I never intended for Judge Judy to be my role model in life
as a person in tech, this is probably a weird choice
Back in the early 2010s, I was in a University Guide training program as part of my extra-curricular. The tutor went around and asked everyone who their role model is.
I struggled to find one and made up some answer that was considered acceptable. I can’t quite remember who I went with, only that it sounded good at the time.
Over the years, I never really had someone I could call as my role model. No one really inspired me into action or propelled me down a specific path. Yes, I admire Warren Buffett and Bill Gates for their thinking, Gary Vaynerchuk for his ideas, persistence and diverse methods of content delivery — but an actual person that I would call my role model? Not really. Not until recently.
What exactly is a role model?
I never really understood the concept of a role model. It was supposed to be someone I looked up to, to emulate, and to aspire towards when it came to personal and financial success. However, over time, I’ve discovered that I had it wrong.
Aspiring to walk their journey in order to achieve the same end goal is grossly impossible. The factors — environmental, societal and interpersonal relationships — are often very different from one’s personal reality. To aspire to be like Bill Gates, or Mark Zuckerberg, or whoever else out there that is rich, famous and seemingly happy is illogical. Not because they are billionaires, but rather because we can never truly be them.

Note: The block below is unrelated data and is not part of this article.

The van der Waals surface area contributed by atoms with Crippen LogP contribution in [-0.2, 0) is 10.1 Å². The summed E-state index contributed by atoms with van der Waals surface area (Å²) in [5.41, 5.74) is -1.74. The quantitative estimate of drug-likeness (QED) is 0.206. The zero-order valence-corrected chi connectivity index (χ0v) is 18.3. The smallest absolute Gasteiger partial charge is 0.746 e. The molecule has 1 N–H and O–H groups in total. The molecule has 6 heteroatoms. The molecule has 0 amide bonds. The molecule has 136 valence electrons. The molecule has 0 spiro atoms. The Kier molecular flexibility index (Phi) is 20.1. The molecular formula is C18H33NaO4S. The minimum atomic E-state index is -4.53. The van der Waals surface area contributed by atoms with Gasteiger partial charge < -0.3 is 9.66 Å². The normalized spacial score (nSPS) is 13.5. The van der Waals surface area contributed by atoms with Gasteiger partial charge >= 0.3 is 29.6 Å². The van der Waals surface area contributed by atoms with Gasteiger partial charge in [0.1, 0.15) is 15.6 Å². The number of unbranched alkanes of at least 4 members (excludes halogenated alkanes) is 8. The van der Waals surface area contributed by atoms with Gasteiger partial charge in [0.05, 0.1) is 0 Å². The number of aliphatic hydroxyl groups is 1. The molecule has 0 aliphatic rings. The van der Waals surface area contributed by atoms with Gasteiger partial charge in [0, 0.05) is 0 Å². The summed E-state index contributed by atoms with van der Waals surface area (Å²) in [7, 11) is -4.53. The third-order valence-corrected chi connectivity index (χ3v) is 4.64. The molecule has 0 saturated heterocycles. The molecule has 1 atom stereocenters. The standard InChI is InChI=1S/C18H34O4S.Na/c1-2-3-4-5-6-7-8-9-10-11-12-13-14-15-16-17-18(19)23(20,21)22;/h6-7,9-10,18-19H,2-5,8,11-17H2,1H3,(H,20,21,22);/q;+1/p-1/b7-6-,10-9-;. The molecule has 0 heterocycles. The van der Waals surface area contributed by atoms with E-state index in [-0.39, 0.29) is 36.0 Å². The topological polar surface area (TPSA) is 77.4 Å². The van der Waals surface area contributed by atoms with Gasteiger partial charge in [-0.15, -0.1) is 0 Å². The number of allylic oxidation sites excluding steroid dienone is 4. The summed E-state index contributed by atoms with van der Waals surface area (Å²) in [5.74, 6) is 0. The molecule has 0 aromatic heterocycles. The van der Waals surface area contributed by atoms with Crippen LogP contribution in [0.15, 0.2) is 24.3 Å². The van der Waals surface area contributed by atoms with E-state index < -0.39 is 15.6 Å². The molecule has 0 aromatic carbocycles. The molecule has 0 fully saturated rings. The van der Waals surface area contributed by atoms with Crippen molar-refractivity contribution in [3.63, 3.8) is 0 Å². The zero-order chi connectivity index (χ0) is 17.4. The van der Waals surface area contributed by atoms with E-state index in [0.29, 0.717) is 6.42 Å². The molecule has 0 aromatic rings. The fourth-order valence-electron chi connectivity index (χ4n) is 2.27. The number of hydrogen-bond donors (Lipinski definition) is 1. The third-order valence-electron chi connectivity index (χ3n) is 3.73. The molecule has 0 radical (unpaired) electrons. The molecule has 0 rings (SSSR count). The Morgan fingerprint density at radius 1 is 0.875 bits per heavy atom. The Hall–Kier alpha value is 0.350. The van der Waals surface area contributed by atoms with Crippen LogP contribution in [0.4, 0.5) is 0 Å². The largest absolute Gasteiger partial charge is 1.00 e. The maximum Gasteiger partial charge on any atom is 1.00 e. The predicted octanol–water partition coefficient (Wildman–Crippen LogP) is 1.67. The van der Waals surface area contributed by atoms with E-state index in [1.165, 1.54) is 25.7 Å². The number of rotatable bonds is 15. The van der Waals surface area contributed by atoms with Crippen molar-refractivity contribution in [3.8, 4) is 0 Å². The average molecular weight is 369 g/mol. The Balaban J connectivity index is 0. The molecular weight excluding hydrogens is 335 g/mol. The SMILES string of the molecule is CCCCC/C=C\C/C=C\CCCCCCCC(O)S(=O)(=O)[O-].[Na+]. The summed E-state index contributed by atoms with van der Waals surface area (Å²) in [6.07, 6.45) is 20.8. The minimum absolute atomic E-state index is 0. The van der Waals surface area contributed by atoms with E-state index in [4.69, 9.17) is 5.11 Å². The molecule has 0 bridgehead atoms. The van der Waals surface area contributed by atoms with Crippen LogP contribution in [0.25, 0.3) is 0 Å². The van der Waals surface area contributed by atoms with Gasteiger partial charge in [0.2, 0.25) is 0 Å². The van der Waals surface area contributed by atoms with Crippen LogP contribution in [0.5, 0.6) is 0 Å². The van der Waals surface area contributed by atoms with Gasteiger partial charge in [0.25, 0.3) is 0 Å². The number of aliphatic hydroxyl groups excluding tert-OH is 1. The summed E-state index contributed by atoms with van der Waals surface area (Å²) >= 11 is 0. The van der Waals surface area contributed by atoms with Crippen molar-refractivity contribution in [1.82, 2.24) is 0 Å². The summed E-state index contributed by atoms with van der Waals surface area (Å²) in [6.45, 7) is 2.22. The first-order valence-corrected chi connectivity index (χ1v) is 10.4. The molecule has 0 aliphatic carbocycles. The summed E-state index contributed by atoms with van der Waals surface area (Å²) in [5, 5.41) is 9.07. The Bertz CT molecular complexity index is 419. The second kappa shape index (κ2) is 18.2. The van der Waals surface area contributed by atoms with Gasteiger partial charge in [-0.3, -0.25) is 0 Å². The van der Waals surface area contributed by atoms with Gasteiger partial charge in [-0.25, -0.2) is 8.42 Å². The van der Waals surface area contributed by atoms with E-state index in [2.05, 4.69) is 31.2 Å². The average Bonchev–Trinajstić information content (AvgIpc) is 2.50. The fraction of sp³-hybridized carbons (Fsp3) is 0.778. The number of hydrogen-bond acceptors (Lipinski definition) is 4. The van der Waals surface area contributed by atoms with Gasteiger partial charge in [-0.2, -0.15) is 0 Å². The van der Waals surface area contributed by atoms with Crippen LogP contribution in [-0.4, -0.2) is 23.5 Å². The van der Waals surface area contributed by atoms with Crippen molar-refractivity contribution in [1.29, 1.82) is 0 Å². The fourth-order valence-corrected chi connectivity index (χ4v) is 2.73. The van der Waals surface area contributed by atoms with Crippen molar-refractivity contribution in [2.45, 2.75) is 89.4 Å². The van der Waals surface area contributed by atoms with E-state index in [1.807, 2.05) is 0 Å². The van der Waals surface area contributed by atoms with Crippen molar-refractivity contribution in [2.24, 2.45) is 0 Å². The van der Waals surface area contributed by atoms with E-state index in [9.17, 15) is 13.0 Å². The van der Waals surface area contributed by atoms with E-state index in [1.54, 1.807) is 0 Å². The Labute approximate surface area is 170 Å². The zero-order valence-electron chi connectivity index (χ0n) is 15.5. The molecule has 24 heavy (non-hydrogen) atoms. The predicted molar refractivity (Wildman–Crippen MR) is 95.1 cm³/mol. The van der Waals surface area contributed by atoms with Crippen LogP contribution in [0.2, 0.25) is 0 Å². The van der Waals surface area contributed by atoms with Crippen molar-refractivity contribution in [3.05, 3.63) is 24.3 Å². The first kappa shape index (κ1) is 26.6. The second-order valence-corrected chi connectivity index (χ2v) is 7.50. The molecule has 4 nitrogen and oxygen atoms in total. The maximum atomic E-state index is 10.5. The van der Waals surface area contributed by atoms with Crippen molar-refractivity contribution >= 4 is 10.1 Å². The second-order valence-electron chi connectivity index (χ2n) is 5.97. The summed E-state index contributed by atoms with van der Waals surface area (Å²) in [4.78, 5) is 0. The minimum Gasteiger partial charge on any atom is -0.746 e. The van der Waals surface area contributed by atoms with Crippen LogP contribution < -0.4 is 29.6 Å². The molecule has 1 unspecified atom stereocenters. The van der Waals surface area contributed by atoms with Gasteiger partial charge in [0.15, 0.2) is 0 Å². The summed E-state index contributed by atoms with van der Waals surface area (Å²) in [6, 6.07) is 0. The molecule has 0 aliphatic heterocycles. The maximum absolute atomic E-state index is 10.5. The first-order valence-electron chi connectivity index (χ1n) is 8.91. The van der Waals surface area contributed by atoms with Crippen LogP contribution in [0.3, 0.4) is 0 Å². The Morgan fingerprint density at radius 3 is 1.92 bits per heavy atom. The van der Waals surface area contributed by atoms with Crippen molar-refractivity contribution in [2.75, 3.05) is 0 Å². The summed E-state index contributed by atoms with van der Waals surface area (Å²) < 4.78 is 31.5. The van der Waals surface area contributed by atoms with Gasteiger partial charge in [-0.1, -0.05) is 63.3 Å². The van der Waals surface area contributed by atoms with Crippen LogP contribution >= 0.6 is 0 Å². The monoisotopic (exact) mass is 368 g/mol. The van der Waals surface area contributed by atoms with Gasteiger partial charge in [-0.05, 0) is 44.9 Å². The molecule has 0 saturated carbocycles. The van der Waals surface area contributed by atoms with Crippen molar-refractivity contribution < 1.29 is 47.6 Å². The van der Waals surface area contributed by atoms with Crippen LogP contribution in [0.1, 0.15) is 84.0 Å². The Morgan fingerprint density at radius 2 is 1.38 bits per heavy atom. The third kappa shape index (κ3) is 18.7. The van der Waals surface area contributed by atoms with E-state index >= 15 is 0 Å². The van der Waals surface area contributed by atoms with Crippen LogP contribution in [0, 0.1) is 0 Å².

The point of a role model is to guide your personal actions and decisions towards the ability to create your own journeys based on your own personal circumstances. They are more the embodiment of certain ideas and ideals, exuding sets of qualities and clear philosophies that set the precedence and guidance over life choices.
They are, in essence, a non-prescriptive teacher for how to govern one’s life.
Why Judge Judy?
As a kid, I remember Judge Judy being broadcasted right before Fresh Prince of Bell Air and the 6 o’clock news. I never really understood what was happening at the time, only that she was a judge and the people behind the pews were in trouble.
Sometimes, both parties would be in trouble.
Then I grew up, the program stopped playing at its usual time and I moved onto to whatever else was on — until she started to show up in my YouTube feed.
As a female, witnessing some fellow females abuse and use their gender to subvert innocent people and misuse the#MeToo movement, I struggle to find a feeling of belonging in a world where the fight for gender equality has turned into a confusing battle for existence and avoidance of social condemnation. The narratives, the perspectives, the stories, the biases, the one-sidedness, the drama, and the mob rules are mentally exhausting.
Then out of the fog, came Judge Judy and her interview with Megyn Kelly.